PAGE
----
“The Conservative Party has led the way in dealing with the MPs' expenses scandal.

“We were the first to publish the Right To Know form, the first to require the front bench to put their expenses online and the only party to have carried out a scrutiny of all our MPs expenses - leading to the paying back of over �250,000.”

On hearing news of the four parliamentarians being charged, Prime Minister Gordon Brown said: “I am very angry about what has happened.

“These are very serious criminal allegations.

“All criminal allegations have got to be investigated. It's a matter now for the courts.

“We have got to get rid of that old politics, it cannot be part of the new system.

“That's why I put forward proposals not just to reform the MPs' expenses system but to reform the way that Parliament works and the link between Parliament and the people of this country.”

Jack Straw, the Justice Secretary, declined to be drawn on the “possible outcome” of today's announcement of criminal action.

However, he said: “There is no doubt that the expenses scandal has of course been damaging to the reputation of individual MPs but also to the reputation of politics and Parliament.

“It is because of that that Gordon Brown, and I on his behalf, have established the Independent Parliamentary Standards Authority.

“That will have complete control over the setting and administration and regulation of MPs' salaries and pensions, as well as expenses.

“Never again will we be in the position where we are setting our own allowances and, I'm afraid, not administering them properly either.”

Yesterday the TaxPayers' Alliance (TPA) welcomed the Crown Prosecution Service (CPS) announcement that the four politicians would face criminal charges over the alleged expense abuses.

Matthew Elliott, the TPA's chief executive, said: “It is excellent news that the CPS have decided to bring charges against these politicians.

“The taxpaying public wants to see justice done.

“It has taken a long time to get to this stage, and the priority now must be for trials to be held as soon as possible.

“Anyone found guilty of breaking the law in their expenses claims should be punished severely for their breach of trust.”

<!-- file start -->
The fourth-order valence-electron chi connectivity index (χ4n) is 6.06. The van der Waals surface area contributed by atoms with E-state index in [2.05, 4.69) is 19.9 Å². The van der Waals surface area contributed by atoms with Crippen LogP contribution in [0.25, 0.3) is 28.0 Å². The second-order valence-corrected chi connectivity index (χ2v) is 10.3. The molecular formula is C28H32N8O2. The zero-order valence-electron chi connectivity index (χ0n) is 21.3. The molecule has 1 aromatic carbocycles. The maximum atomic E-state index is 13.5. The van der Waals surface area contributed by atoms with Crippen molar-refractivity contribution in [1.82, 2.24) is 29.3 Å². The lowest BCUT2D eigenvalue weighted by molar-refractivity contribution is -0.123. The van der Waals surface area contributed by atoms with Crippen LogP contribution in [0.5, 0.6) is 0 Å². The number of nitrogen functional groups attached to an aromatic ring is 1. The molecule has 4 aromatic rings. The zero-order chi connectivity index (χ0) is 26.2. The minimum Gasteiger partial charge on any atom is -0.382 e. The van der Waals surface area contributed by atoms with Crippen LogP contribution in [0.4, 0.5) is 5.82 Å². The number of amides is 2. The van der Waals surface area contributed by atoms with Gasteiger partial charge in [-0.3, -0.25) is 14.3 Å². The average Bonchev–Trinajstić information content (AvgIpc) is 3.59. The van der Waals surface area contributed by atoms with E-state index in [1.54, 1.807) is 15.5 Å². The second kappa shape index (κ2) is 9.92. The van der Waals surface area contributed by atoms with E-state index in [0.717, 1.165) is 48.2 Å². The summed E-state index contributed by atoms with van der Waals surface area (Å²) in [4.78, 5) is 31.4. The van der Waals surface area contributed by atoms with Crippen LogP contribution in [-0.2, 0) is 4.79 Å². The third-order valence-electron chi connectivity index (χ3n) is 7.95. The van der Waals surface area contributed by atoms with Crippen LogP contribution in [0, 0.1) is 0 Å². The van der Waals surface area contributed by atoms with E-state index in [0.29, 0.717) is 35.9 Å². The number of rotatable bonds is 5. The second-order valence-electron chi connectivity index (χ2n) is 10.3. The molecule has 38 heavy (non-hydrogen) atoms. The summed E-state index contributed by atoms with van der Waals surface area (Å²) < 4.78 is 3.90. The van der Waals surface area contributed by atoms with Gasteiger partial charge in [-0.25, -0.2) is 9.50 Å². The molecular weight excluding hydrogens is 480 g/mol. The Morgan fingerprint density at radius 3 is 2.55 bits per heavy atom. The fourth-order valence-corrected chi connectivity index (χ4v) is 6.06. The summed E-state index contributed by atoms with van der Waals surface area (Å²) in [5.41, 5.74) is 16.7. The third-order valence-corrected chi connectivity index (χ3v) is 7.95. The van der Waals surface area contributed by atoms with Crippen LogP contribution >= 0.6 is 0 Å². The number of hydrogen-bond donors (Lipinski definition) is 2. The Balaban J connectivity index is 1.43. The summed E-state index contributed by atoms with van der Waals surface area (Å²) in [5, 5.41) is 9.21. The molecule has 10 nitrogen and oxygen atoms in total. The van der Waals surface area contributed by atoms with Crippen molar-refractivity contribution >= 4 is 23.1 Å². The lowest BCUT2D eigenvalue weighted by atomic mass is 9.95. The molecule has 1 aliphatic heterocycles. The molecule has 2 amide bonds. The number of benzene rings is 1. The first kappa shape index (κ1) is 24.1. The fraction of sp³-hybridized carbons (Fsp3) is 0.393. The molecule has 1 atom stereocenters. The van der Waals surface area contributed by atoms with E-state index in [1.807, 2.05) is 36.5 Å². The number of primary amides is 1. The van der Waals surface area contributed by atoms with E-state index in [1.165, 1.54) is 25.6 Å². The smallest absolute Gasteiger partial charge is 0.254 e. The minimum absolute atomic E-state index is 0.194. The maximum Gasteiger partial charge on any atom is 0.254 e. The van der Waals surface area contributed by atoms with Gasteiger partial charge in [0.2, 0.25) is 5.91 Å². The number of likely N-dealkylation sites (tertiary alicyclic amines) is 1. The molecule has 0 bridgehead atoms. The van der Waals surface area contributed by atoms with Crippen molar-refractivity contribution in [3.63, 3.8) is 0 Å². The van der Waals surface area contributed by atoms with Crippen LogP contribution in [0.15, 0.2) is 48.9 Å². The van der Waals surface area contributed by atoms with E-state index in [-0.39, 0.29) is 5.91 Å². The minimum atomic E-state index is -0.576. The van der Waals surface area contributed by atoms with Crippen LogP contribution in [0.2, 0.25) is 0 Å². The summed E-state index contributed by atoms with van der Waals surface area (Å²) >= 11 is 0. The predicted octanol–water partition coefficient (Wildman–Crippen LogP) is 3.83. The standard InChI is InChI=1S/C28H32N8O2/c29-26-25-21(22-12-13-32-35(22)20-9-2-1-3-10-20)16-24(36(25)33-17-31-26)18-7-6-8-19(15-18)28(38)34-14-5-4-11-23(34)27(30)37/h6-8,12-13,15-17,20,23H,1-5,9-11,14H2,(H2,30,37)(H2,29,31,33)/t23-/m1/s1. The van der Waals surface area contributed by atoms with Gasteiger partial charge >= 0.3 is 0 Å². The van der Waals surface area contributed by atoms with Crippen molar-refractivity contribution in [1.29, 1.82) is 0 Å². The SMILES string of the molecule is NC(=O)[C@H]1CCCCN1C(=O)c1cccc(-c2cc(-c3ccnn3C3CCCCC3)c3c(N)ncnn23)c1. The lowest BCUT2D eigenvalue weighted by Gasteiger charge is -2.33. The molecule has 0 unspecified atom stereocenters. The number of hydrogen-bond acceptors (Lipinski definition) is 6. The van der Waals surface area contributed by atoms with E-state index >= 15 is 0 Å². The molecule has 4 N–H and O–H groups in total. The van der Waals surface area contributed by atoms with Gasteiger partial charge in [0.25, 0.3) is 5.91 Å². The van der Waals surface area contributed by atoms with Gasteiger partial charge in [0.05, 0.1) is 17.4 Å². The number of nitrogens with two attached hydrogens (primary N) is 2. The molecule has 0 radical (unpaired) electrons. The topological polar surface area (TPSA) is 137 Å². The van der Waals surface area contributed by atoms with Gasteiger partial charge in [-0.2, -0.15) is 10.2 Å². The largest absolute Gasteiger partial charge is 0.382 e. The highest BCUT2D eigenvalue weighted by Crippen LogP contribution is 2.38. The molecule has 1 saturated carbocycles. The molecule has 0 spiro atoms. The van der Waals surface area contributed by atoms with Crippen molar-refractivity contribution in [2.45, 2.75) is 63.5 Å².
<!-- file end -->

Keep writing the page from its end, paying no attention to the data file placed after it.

- The charges in full:-

- Elliot Morley

The former Agriculture Minister and Labour MP for Scunthorpe faces two counts under the Theft Act 1968 of dishonestly claiming expenses.

The first count alleges that between April 2004 and February 2006, Mr Morley dishonestly claimed mortgage expenses of �14,428 for a house in Winterton, Lincolnshire.

The second count alleges that between March 2006 and November 2007 Mr Morley dishonestly claimed mortgage expenses of �16,000 for the same property when there was no longer a mortgage on that property.

- David Chaytor

The Bury North MP faces three charges under section 17 of the Theft Act 1968 for false accounting.

The first count alleges that in May 2006 Mr Chaytor dishonestly claimed �1,950 for computer services by using false invoices.

The second count alleges that between September 2005 and September 2006 Mr Chaytor dishonestly claimed �12,925 for renting a property in Regency Street, London, when he was in fact its owner.

The third charge alleges that between September 2007 and January 2008 Mr Chaytor dishonestly claimed �5,425, purportedly for renting a property in Bury, Lancashire, from his mother.

- Jim Devine

The Livingston MP faces two charges under section 17 of the Theft Act 1968 for false accounting.

The first count alleges that between July 2008 and April 2009 Mr Devine dishonestly claimed �3,240 for cleaning services using false invoices.

The second count alleges that in March 2009 Mr Devine dishonestly claimed �5,505 for stationery using false invoices.

- Lord Hanningfield

The Conservative Peer, who is also leader of Essex County Council, faces six charges under section 17 of the Theft Act 1968 for false accounting.

The charges allege that between March 2006 and May 2009, he dishonestly submitted claims for expenses to which he knew he was not entitled.

The allegations focus on numerous claims for overnight expenses for staying in London when records show he was driven home and did not stay in the capital.